Do not overinvest when improving a home
Although has always been an enthusiastic proponent of regular ongoing renovations and upgrades in a home – “They usually add far more than they cost to the home’s final value” – every upgrade should be tackled with an eye on the value of other homes in the area, says Mike Greeff, CEO of Greeff Properties.

“When people are fortunate to have enough money for almost any type of improvement,” said Greeff, “there is a danger that they will overspend and create a home which is so luxurious and comfortably fitted out that it exceeds the average value for the better homes in its area, not just by 20 or 30% but by far more.

“That is illogical and unlikely to be recouped because our experience shows that, although there will always be exceptions to the rule, buyers are exceptionally reluctant to buy above what they perceive to be the right price for the area.

“Their reaction will usually be that for that price, they could buy in this or that other suburb. We presently have such a home on the market and it makes our job exceptionally difficult.”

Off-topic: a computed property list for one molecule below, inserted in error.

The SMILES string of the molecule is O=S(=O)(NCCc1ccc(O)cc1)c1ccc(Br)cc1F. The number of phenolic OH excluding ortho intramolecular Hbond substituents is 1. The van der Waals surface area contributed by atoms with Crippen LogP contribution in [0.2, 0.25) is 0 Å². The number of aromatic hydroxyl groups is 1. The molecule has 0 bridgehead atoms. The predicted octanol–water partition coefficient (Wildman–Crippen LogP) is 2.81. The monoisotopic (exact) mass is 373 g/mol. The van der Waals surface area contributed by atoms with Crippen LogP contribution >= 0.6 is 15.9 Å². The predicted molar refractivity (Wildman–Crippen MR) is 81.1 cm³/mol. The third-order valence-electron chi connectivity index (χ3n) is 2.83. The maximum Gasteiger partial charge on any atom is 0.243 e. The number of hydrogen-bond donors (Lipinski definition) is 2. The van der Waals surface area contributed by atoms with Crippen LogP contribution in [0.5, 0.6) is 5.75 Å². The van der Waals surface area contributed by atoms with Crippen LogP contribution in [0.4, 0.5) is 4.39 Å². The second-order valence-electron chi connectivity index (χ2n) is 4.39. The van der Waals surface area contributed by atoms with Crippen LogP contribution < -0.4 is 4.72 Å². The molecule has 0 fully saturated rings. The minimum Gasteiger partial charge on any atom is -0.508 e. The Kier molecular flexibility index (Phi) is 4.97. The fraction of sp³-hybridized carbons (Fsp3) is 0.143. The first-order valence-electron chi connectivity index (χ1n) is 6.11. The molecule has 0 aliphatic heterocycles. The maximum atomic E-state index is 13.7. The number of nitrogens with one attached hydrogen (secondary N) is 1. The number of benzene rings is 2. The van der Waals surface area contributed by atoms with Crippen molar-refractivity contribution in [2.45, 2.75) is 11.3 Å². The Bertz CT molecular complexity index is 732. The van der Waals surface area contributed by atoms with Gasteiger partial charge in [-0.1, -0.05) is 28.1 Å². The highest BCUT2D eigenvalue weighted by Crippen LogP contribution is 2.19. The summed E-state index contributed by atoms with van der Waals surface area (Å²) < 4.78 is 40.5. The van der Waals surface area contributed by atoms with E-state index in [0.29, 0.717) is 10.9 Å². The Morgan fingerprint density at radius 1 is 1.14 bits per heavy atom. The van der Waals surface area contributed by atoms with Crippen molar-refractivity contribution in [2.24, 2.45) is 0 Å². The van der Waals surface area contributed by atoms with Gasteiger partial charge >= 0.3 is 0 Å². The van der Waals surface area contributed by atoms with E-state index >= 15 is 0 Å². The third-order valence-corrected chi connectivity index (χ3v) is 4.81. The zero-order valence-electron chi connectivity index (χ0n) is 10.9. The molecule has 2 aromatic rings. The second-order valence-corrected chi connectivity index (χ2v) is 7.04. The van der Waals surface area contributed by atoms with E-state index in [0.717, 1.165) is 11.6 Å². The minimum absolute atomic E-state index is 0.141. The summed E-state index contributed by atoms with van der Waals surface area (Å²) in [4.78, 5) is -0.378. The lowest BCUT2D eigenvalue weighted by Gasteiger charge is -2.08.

On the renovation work itself, said Greeff, there will be certain tasks which a competent DIY enthusiast can do himself – but specialist jobs should be left to experts.

“I have seen more than one home lose its value because cupboards and other doors were not hung properly, tiles were loose and the toilets leaked. If your aim is to raise the value of your home, employ people who have learned to work efficiently and neatly.”

In the garden, said Greeff, upgrading opportunities are often overlooked – and yet a well cared for garden will often add far more to the value of a home than new cupboards, lighting, tiling or kitchen equipment – and this work is easer to do on your own than the skilled artisan jobs.

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